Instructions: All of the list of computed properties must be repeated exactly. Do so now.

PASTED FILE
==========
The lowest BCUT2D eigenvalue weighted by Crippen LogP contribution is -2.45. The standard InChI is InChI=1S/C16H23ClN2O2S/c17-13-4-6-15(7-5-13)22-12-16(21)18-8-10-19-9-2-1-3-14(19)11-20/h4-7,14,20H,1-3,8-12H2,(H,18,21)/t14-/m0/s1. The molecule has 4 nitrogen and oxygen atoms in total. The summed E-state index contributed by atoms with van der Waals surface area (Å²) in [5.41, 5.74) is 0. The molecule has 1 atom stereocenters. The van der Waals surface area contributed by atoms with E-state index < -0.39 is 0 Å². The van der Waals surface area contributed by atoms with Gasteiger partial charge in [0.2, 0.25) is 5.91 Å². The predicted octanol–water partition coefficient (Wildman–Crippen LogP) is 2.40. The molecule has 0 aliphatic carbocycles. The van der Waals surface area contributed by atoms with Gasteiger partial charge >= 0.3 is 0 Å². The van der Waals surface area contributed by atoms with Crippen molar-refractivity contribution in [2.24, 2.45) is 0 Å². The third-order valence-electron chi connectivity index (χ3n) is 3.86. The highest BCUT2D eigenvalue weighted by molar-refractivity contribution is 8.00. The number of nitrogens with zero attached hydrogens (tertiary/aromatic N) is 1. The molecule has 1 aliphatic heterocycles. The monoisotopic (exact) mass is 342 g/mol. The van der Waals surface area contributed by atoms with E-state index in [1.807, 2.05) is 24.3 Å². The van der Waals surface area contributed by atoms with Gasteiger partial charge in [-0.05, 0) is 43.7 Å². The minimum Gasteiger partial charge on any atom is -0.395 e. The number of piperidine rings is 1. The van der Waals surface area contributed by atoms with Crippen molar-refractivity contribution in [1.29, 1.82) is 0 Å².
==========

The lowest BCUT2D eigenvalue weighted by Crippen LogP contribution is -2.45. The standard InChI is InChI=1S/C16H23ClN2O2S/c17-13-4-6-15(7-5-13)22-12-16(21)18-8-10-19-9-2-1-3-14(19)11-20/h4-7,14,20H,1-3,8-12H2,(H,18,21)/t14-/m0/s1. The molecule has 4 nitrogen and oxygen atoms in total. The summed E-state index contributed by atoms with van der Waals surface area (Å²) in [5.41, 5.74) is 0. The molecule has 1 atom stereocenters. The van der Waals surface area contributed by atoms with E-state index < -0.39 is 0 Å². The van der Waals surface area contributed by atoms with Gasteiger partial charge in [0.2, 0.25) is 5.91 Å². The predicted octanol–water partition coefficient (Wildman–Crippen LogP) is 2.40. The molecule has 0 aliphatic carbocycles. The van der Waals surface area contributed by atoms with Gasteiger partial charge >= 0.3 is 0 Å². The van der Waals surface area contributed by atoms with Crippen molar-refractivity contribution in [2.24, 2.45) is 0 Å². The third-order valence-electron chi connectivity index (χ3n) is 3.86. The highest BCUT2D eigenvalue weighted by molar-refractivity contribution is 8.00. The number of nitrogens with zero attached hydrogens (tertiary/aromatic N) is 1. The molecule has 1 aliphatic heterocycles. The monoisotopic (exact) mass is 342 g/mol. The van der Waals surface area contributed by atoms with E-state index in [1.807, 2.05) is 24.3 Å². The van der Waals surface area contributed by atoms with Gasteiger partial charge in [-0.05, 0) is 43.7 Å². The minimum Gasteiger partial charge on any atom is -0.395 e. The number of piperidine rings is 1. The van der Waals surface area contributed by atoms with Crippen molar-refractivity contribution in [1.29, 1.82) is 0 Å².